Sunday, July 10, 2011


I've been busy making playlists on my iPod Touch. I don't really use this thing anymore but have a specific need for a music playback device that isn't my phone. I have to ask all the iTunes users, how the hell do you live with this software? It is single handedly the slowest and most cumbersome music management software I have ever used. I agree the the end iOS iTunes interface is nice for playback, but it just doesn't seem worth it.

It is incredibly slow. Granted, I'm using iTunes on a Windows PC, which means I have a non-native performance penalty already, but I'm using a Core i7 3Ghz Quad Core PC with 12GB of RAM. It's not exactly a slow machine!

My Music collection is 140GBs. Maybe a bit on the large size? Scrolling through albums requires waiting several seconds to have the screen draw the user interaction.

I have to manually add music acquired outside of the iTunes music store into iTunes. Most of my music doesn't come from iTunes as it's the most expensive music store online. I'm sorry, but I have a computer to avoid doing tasks that can be easily automated! I guess this isn't an issue if you only buy music via iTunes. Maybe I'm too cheap, but I refuse to pay CD prices for digital media. On a related note, there is no way in iTunes to see where the file that represents that song is.

I could go on but I have to get back to banging my head against the wall here.

Update: I can't transfer the two newest playlists I created due to "unknown error". Thanks iTunes.

Update2: Went back to editing. iTunes up and deleted one of my playlists. POS.

Update3: I chatted with some Mac users over lunch. Apparently my problem were:
  1. I wasn't using a MAC
  2. I don't allow iTunes to manage my music
  3. I don't buy my music through iTunes
If I wanted to be locked into the Microsoft ecosystem of the 90s I'd be... oh wait...

Tuesday, June 28, 2011

Letter to Rob Ford: city infrastructure

His Worship Rob Ford,
Mayor, City of Toronto,

I am writing you as a home owner and tax payer of the City of Toronto. I have lived in the Toronto area most of my life. I grew up in Etobicoke and Mississauga and now live in the Bloor and Ossington area. I have travelled and experienced getting around in many cities: Tokyo, Montreal, Warsaw, Prague, New York, San Francisco to name a few.

Toronto is falling further and further behind in how we move people in and out of the city. The reality, weather the City wishes to admit it or not is that cars, and the infrastructure that serves them is not the answer. As Toronto's population increases, traffic congestion will skyrocket. I work in Liberty Village and traffic congestion is getting out of control here. There are currently 5 new condos under construction, once completed it will be a giant slow moving parking lot. The solution is not to get rid of bike lanes, or street cars as there aren't any to get rid of. The solution is to get people to stop driving and into transit and alternative modes of transportation like cycling.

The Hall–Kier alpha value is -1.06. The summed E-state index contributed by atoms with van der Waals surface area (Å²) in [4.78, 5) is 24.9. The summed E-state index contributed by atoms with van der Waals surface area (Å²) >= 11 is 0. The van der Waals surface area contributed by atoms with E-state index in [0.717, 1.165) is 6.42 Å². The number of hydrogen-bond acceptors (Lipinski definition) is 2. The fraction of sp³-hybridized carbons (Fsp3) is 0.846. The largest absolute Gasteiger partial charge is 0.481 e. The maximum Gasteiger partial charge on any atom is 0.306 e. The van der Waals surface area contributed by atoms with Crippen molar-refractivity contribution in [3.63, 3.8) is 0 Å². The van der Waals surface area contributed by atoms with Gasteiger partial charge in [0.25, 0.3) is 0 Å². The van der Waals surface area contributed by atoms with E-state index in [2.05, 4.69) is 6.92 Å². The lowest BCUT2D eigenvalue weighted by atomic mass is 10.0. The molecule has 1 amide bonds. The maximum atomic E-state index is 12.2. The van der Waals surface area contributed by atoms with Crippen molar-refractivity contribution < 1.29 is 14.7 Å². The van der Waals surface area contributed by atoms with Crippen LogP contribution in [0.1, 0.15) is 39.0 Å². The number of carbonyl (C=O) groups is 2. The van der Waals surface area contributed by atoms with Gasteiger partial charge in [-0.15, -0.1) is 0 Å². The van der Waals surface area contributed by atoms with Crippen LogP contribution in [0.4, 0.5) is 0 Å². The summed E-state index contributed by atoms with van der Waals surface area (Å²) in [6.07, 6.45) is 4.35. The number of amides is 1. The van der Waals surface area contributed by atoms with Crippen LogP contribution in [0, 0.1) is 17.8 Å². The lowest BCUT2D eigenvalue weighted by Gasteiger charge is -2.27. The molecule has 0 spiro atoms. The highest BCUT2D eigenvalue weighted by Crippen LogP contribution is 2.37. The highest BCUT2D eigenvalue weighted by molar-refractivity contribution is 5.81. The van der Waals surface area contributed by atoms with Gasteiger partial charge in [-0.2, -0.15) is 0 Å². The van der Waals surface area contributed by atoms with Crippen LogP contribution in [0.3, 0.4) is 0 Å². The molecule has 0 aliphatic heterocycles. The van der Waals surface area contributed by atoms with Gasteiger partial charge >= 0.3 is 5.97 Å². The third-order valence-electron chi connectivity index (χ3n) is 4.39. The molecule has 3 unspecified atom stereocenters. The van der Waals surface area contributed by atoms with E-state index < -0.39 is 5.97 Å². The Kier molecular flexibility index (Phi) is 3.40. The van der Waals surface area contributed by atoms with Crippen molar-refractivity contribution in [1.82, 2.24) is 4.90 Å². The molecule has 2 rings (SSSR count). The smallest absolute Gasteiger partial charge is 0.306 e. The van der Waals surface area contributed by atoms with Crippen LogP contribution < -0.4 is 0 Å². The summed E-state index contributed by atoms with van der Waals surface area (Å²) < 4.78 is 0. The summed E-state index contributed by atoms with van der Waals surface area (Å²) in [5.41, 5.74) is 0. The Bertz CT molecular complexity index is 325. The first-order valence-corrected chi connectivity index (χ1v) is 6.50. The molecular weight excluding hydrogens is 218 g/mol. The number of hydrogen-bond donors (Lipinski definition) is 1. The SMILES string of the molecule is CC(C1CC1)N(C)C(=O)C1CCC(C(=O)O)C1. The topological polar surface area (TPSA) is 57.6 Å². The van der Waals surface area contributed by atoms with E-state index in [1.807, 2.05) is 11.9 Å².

This is not a war on the car, this is reality. The removal of any cycling lanes in the city, sends the message that it's ok to get into your car and drive wherever you need to go. This will only increase traffic congestion. It is cars that cause traffic, not transit or bicycles.

Thank you for listening,
Paul Tichonczuk

I got a canned response very quickly:

Thank you for your email regarding the bike lanes on Jarvis Street. I appreciate hearing from you.

Toronto's economy loses billions of dollars every year from gridlock and traffic congestion. We need to make the situation better - not worse. The Jarvis Street bike lanes experiment has been a failure. Ninety-four percent of commuters now face longer commutes on Jarvis Street. Over 15,000 commuters each day are suffering from longer travel times, for the sake of 600 additional cyclists.

The City should remove the bike lanes as soon as possible and improve travel times for thousands of daily commuters. City staff have been directed to develop a low-cost plan to do so. Bike lanes were never intended to be installed on Jarvis Street. The original Environmental Assessment recommended against installing bike lanes - but City Council amended the report to approve bike lanes anyway.

As promised during the mayoral election, I am dedicated to delivering customer service excellence, creating a transparent and accountable government, reducing the size and cost of government and building a transportation city.

Thank you again for taking the time to share your thoughts. Please feel free to contact my office again at any time.